Special Events

WOODSTOCK '99 MUSIC FEST ENDS ON A SOUR NOTE WITH LOOTING

Woodstock '99, a four-day outdoor music festival held in July in Rome, N.Y., was not all about spreading good vibes for Lexington, Ky.-based Lundy's Special Events, which together with New York-based Ogden Entertainment sold concessions to the 250,000 concert attendees. A mob of gatecrashers attacked Lundy's concession stands, tents and vans on the last night of the concert, causing damage estimated in the hundreds of thousands of dollars. Special Events Magazine interviewed Lundy's owner Jerry Lundergan.

What was the mood before the riots? The event had gone so smoothly-with 250,000 people, I did not observe even a fight.

How many people were on your staff? We had 230 managers from Lundy's staff and about 4,000 temporary employees.

How did the riots start? Around 9:30 Sunday evening, when the event was about over and people were leaving, about 200 to 300 people broke into the concert by tearing down a section of the wall. There were small bonfires around the premises, and these "unexpected visitors" took my tables and threw them in the bonfires, making big fires. They tore down our tents and used them as trampolines. They ransacked our 12 tractor-trailers that had food in them.

One of the bonfires must have gotten too close to a truck and ignited the Freon in the refrigeration units. When one caught on fire, the adjoining trucks did, too.

Reports indicated that high food prices had something to do with the riots.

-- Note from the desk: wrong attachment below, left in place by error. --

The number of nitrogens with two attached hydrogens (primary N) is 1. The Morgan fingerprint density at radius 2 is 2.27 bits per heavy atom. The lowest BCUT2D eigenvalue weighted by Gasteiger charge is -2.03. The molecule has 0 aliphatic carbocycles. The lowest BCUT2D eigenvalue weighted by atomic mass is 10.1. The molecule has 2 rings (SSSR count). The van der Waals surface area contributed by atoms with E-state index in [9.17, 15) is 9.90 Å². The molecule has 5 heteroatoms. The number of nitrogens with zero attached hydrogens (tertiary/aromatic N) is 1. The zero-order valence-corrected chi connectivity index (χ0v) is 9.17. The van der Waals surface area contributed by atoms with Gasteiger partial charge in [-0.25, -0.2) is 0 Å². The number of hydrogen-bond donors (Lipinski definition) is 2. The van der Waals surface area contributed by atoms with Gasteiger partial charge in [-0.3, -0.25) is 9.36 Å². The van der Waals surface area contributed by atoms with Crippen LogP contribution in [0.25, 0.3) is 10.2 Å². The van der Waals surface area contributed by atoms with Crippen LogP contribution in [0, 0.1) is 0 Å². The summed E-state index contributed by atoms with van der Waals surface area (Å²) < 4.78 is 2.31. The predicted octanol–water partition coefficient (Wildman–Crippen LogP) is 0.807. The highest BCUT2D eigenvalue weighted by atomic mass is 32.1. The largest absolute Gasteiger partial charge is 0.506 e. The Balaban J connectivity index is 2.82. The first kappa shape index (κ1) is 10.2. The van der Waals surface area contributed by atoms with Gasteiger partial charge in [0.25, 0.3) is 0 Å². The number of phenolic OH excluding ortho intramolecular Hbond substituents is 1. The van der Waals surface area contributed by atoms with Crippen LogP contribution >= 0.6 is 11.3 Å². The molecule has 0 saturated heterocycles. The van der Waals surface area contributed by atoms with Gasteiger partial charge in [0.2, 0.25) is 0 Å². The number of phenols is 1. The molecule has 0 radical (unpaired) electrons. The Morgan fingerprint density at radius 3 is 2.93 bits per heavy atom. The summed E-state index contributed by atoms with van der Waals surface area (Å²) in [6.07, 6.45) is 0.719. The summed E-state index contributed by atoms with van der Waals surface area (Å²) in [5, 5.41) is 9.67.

The police are now saying that the riot was an orchestrated disturbance organized over the Internet. As for the concessions, the promoters set all the prices ... 1/2-pound hamburgers were $5, 12-inch pizzas sold for $12 ... those are normal prices at an airport, for instance, especially in New York City. The $4 waters got a lot of attention [in the media] for being expensive, but they were big, 24-ounce bottles ...

What did you do when the riots started?

Once we saw things getting out of hand, our managers got our staff out of the concession stands. We moved them to our compound, a fenced-in area in the rear of the concert. We also turned off the propane tanks and electricity. Then the rioters looted our concession stands until the New York State police showed up-the security on-site was not enough to deal with the situation. All in all, the riots lasted almost two hours.

What's the damage?

We're still assessing the damages, but I think they'll exceed half a million dollars. We assume Woodstock's insurance will cover this.

Would you do this again?

I would definitely consider it. You learn from your mistakes. Promoters will know better now and will be more prepared for [a similar incident]. In addition to security officers without weapons, state or local police would also have to be involved. You have to have real security, and I would request that always in my future contracts. -T. M.

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